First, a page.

Tracy E. Banghart is a cheesy movie–loving, fantasy football–playing (go Ravens!), globe-trotting Army wife who began “practicing” her craft at the age of five, when she wrote her first story. She loves visiting the international friends she met while pursuing her MA in Publishing and spends a portion of every summer at her family’s cabin in Canada, where she finds inspiration and lots of time to relax on the dock. She lives with her husband, son, two lazy dogs and one ornery cat. When not writing or spending time with her family, she is on a mission to bake the perfect cupcake.
She's the author of MOON CHILD, BY BLOOD, and SHATTERED VEIL, the first in The Diatous Wars trilogy. You can find her on Twitter, Facebook, Goodreads, and her blog.

The Best of All Worlds: Micro, Macro, Close to Home & Across the Universe

The thing I love the most about science fiction stories is seeing something new, something literally out of this world. Nothing gives you perspective quite as much as the gaping void of space. Look at the possibilities of the future and exploring how vast all of space and time can be. I love seeing things beyond what I know--I want a story to let me escape past the world I know.

But...the other thing I love most about science fiction is that it shows me the world I already know.

Take, for example, Alexandra Duncan's Salvage. On the one hand, it shows a world we do not have at all: a girl raised on an oppressive generational space ships, a floating continent made of garbage and scraps, a futuristic Mumbai with spaceships and technology we can only dream about now.

Ava's story is definitely the stuff of science fiction. Her world is so far beyond anything we currently have.

But it's also very, very close to home. We don't have generational spaceships--but we societies that can be oppressive. We don't have Mumbai of the future--but we have Mumbai now.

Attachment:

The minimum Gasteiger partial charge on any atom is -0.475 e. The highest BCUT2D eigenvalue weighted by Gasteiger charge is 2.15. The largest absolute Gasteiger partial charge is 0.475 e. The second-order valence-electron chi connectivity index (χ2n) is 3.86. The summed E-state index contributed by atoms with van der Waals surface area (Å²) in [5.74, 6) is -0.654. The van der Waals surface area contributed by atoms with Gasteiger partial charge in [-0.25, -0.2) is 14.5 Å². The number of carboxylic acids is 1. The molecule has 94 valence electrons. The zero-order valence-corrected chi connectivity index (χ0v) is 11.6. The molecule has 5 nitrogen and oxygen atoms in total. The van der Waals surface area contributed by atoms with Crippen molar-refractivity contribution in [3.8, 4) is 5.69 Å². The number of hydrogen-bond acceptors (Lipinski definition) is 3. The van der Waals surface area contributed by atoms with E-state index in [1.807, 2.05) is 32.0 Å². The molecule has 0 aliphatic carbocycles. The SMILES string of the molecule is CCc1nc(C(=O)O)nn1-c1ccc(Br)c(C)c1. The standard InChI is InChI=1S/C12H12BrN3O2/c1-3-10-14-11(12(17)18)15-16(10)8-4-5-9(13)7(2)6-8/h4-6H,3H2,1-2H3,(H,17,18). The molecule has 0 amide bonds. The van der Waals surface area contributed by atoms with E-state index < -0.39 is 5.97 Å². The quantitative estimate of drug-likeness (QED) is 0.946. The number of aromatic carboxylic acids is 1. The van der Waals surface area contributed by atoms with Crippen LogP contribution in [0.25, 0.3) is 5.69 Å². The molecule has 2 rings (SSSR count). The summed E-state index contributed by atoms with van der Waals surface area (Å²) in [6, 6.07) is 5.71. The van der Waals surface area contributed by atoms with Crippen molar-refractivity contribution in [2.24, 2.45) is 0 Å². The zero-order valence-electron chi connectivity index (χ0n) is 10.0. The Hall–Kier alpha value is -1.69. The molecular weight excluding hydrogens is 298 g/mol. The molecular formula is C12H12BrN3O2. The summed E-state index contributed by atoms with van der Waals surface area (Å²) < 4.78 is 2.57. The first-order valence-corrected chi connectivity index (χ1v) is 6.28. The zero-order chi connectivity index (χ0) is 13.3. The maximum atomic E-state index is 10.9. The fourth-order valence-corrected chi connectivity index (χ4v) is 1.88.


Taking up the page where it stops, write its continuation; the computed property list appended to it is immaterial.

And that's where Salvage really shines. When I say the best science fiction shows me the world I already know, I mean it shows me the world. Not just the one at my front steps. Salvage is diverse, with characters from all over the world and settings that aren't limited to America and Europe.

Science fiction is all about scope. Often, we forget that detail because we're looking at the macro: space and exploration and battleships. We see the big scope, but the best sci fi also shows us the smaller scope as well--the details don't get lost in the stars. And by showing both the small and the large scopes of our glorious universe, we often see the truth of the world we live in today.

An excellent example of this is this series of photographs that show classic images of world landmarks, then zooms out to show how they appear in the context of their location. The most striking image of the series for me was the Taj Mahal:

Image source: AP
We all know and love that image. But zoom out, and you'll see something different...

Image source: Imgur
There's also a striking difference between what we see as grand and what isn't.

Image source: Getty
Mount Rushmore is huge. Stunningly so. Carved literally out of the side of a mountain. But it doesn't take that far of a pull to see it in context.

Image source: AP
Go just a little further away, and these massive giants would disappear.

In today's science fiction, it's often very easy to default to a futuristic version of the world we live in. But science fiction, at it's heart, is always looking forward--into space and time, yes, but it's important to keep our sights a little closer to home, somewhere between our front steps and a thousand years away.

The very best science fiction--the sci fi that stays with us long after we finish, that arguably helps shape the future it envisioned--is the science fiction that shows us both the vastness of the universe and the beauty in the details. It encompasses both the macro and the micro, and teaches us that we are both insignificant specks and irreplaceable stars.